In Libya, the US consulate in Benghazi came under attack which took the lives of the US ambassador and other mission staff. While the unrest was immediately sparked by the release of an anti-Muslim film on YouTube, an overview of the developments during the past several months should place the current events into a much deeper context.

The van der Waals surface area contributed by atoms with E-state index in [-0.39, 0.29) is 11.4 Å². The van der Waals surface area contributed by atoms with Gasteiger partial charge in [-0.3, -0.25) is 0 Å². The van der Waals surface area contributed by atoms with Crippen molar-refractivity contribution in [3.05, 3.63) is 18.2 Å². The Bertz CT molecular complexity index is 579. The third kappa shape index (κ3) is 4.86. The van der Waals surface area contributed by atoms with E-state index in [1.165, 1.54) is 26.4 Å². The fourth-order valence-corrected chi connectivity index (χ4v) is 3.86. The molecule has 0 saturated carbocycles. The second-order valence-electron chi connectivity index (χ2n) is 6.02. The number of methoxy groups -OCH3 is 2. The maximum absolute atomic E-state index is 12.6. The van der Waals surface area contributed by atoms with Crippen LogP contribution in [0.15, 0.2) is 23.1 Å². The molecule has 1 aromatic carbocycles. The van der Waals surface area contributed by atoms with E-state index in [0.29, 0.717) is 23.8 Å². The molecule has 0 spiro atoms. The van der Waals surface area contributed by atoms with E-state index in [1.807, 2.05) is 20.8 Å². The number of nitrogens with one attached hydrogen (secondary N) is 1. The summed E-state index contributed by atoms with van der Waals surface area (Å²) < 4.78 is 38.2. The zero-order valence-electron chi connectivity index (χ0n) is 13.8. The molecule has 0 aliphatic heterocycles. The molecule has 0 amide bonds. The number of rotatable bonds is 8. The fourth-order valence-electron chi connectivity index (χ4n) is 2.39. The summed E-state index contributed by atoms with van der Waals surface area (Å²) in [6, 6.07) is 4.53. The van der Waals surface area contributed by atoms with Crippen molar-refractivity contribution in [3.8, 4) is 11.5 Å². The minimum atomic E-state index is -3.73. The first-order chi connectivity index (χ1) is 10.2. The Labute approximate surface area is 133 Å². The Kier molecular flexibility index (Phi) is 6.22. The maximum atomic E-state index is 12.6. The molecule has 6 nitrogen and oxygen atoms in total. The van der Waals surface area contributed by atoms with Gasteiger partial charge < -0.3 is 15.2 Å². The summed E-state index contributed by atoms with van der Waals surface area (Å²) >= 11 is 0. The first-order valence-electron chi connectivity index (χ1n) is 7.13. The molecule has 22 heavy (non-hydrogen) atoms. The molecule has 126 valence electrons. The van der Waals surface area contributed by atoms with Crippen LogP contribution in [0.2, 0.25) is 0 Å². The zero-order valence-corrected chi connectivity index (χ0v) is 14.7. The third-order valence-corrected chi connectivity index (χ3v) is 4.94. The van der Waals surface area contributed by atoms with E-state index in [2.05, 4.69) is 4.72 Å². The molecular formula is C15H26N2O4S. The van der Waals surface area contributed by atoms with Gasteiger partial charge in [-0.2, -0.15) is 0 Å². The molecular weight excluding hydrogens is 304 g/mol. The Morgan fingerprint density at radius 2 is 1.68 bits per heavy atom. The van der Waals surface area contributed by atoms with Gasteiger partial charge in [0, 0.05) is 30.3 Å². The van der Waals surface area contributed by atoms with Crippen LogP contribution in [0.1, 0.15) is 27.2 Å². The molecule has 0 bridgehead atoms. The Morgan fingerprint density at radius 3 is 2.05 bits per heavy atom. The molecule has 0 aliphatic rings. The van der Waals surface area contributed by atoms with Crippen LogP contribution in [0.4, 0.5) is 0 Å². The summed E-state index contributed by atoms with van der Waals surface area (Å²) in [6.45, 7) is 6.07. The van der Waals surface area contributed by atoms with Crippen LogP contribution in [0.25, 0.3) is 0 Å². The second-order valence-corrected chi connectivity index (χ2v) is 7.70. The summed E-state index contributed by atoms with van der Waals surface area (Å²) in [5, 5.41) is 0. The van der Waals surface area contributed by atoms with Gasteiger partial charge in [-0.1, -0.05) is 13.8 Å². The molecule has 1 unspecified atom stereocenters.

In July, Libya held parliamentary elections which the media praised as a triumph of democracy, though the uncertainty in the estimates of the eligible voters in the country – from 3.2 to 3.5 million people – reached 5% of the population (1). Moreover, only 2.8 million registered to take part and 1.7 million – actually walked into the polling booths. The ballot count showed that 1% of the voters left their bulletins untouched or filled them in inappropriately, so that they did not factor into the eventual balance. The simple truth is that the name written into the “invalid” bulletins should not be hard to guess. Overall, just around one half of the constituency contributed to the poll outcome, a result that sounds like anything but a triumph of democracy, and still the UN Secretary General’s fresh report on the activities of the UN Support Mission in Libya (UNSMIL) carried no criticisms concerning the irregularities (2). Evidently, glossing over problems was the only way to avoid citing the real reasons why the nation which supposedly spent four decades craving for real democracy under late M. Gaddafi proved to be so unenthusiastic as of late. The reasons, though, are on the surface – for Libya, a country which used to boast 100% popular involvement in governance via people’s congresses and committees (3), the post-Gaddafi elections marked a big step away from democracy rather than progress towards it.